ulysses-s-grant-book

Ulysses S. Grant and the Fight against the Insurrection, Terrorism and Insurgency of the Ku Klux Klan, White Leagues, White Liners and Red Shirts

But these measures provoked even more violence from enraged Southerners who formed a variety of violent racist organizations which turned the violence from sporadic attacks to what amounted to a full-fledged insurgency against the new state governments and African Americans. Organizations like the Ku Klux Klan engaged in terroristic violence to heavily armed “social clubs” which operated under the aegis of the state Democratic Party leadership in most Southern states. Under the leadership of former Confederate general Nathan Bedford Forrest whose troops had conducted the Fort Pillow massacre, the Klan’s membership throughout the South “was estimated at five hundred thousand.” [12] The majority of these men were former Confederate soldiers, although they were also joined by those who had not fought in the war, or later those who had been too young to fight in the war but even belatedly wanted to get in on the fight against the hated Yankee and his African American allies. As the shadowy organization grew it became bolder and more violent in its attacks on African Americans, Republican members of the Reconstruction governments, and even Southern Jews. The Klan spread to every State in the South and when Congress investigated in 1870 and 1871 they submitted a thirteen volume report on Klan activities, volumes that “revealed to the country an almost incredible campaign of criminal violence by whites determined to punish black leaders, disrupt the Republican Party, reestablish control over the black labor force, and restore white supremacy in every phase of southern life.” [13]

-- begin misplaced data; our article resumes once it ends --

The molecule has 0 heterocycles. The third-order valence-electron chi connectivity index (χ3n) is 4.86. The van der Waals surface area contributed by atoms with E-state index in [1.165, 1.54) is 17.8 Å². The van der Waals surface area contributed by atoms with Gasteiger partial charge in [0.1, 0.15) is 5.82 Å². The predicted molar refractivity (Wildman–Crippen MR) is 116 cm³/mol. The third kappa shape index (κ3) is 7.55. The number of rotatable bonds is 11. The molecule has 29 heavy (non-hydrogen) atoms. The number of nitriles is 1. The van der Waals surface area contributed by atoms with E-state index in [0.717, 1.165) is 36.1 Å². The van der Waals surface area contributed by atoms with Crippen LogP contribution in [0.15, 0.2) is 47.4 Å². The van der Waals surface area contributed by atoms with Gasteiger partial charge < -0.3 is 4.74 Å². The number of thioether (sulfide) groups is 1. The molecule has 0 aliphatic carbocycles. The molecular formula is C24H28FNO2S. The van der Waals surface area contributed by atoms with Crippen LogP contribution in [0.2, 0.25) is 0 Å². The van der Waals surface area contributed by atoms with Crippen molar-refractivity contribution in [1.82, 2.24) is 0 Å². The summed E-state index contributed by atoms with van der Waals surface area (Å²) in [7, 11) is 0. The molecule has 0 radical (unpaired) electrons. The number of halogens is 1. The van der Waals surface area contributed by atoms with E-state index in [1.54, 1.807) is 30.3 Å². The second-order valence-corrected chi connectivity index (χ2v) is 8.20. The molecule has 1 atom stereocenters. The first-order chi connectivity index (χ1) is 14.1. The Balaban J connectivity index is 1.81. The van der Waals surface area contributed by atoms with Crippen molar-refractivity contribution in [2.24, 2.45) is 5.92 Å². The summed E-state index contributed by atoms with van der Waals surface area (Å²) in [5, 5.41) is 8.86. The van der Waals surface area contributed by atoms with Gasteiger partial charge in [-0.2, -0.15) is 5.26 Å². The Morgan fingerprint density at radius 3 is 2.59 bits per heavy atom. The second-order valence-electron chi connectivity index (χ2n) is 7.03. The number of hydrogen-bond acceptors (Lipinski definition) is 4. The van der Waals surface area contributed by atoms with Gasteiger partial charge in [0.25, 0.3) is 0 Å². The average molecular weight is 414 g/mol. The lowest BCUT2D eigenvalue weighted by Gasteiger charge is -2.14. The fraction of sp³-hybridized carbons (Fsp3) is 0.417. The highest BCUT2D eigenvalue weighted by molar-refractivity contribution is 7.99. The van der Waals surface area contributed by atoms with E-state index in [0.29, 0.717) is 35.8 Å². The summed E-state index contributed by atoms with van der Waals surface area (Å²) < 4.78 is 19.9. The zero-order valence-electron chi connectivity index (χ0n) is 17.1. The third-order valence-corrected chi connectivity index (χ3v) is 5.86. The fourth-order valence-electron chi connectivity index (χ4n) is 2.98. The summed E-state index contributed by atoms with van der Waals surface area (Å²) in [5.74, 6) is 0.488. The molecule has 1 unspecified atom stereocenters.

KKK-Nast

Allegedly organized for self-defense against state militia units composed of freed blacks they named themselves “White Leagues (Louisiana), White Liners or Rifle Clubs (Mississippi), or Red Shirts (South Carolina). They were, in fact, paramilitary organizations that functioned as armed auxiliaries of the Democratic Party in southern states in their drive to “redeem” the South from “black and tan Negro-Carpetbag rule.” [14] These men, mostly Confederate veterans “rode roughshod over the South, terrorizing newly freed slaves, their carpetbagger allies, and anyone who dared to imagine a biracial democracy as the war’s change.” [15] The unrequited violence and hatred by these men set the stage for the continued persecution, murder and violence against blacks and those who supported their efforts to achieve equality in the South for the next century. In truth the activities of the Klan and other violent White Supremacist groups offer “the most extensive example of homegrown terrorism in American history.” [16]